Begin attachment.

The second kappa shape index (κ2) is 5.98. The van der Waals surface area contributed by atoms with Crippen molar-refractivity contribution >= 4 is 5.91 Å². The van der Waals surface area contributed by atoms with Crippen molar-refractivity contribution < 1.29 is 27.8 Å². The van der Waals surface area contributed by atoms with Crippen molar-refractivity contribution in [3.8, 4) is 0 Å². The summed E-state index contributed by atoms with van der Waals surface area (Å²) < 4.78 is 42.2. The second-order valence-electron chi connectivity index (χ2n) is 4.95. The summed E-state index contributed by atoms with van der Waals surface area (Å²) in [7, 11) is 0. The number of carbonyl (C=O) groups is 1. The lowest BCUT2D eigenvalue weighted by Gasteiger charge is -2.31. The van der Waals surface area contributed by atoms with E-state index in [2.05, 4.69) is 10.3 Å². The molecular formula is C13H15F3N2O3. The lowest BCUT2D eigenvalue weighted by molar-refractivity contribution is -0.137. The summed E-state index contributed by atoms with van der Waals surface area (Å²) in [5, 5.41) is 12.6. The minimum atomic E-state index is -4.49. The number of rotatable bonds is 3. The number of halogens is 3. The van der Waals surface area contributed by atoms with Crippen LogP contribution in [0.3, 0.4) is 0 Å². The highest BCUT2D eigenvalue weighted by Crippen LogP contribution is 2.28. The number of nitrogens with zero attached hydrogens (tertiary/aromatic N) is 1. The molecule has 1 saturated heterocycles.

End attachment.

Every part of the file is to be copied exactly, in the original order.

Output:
The second kappa shape index (κ2) is 5.98. The van der Waals surface area contributed by atoms with Crippen molar-refractivity contribution >= 4 is 5.91 Å². The van der Waals surface area contributed by atoms with Crippen molar-refractivity contribution < 1.29 is 27.8 Å². The van der Waals surface area contributed by atoms with Crippen molar-refractivity contribution in [3.8, 4) is 0 Å². The summed E-state index contributed by atoms with van der Waals surface area (Å²) < 4.78 is 42.2. The second-order valence-electron chi connectivity index (χ2n) is 4.95. The summed E-state index contributed by atoms with van der Waals surface area (Å²) in [7, 11) is 0. The number of carbonyl (C=O) groups is 1. The lowest BCUT2D eigenvalue weighted by Gasteiger charge is -2.31. The van der Waals surface area contributed by atoms with E-state index in [2.05, 4.69) is 10.3 Å². The molecular formula is C13H15F3N2O3. The lowest BCUT2D eigenvalue weighted by molar-refractivity contribution is -0.137. The summed E-state index contributed by atoms with van der Waals surface area (Å²) in [5, 5.41) is 12.6. The minimum atomic E-state index is -4.49. The number of rotatable bonds is 3. The number of halogens is 3. The van der Waals surface area contributed by atoms with Crippen LogP contribution in [0.3, 0.4) is 0 Å². The highest BCUT2D eigenvalue weighted by Crippen LogP contribution is 2.28. The number of nitrogens with zero attached hydrogens (tertiary/aromatic N) is 1. The molecule has 1 saturated heterocycles.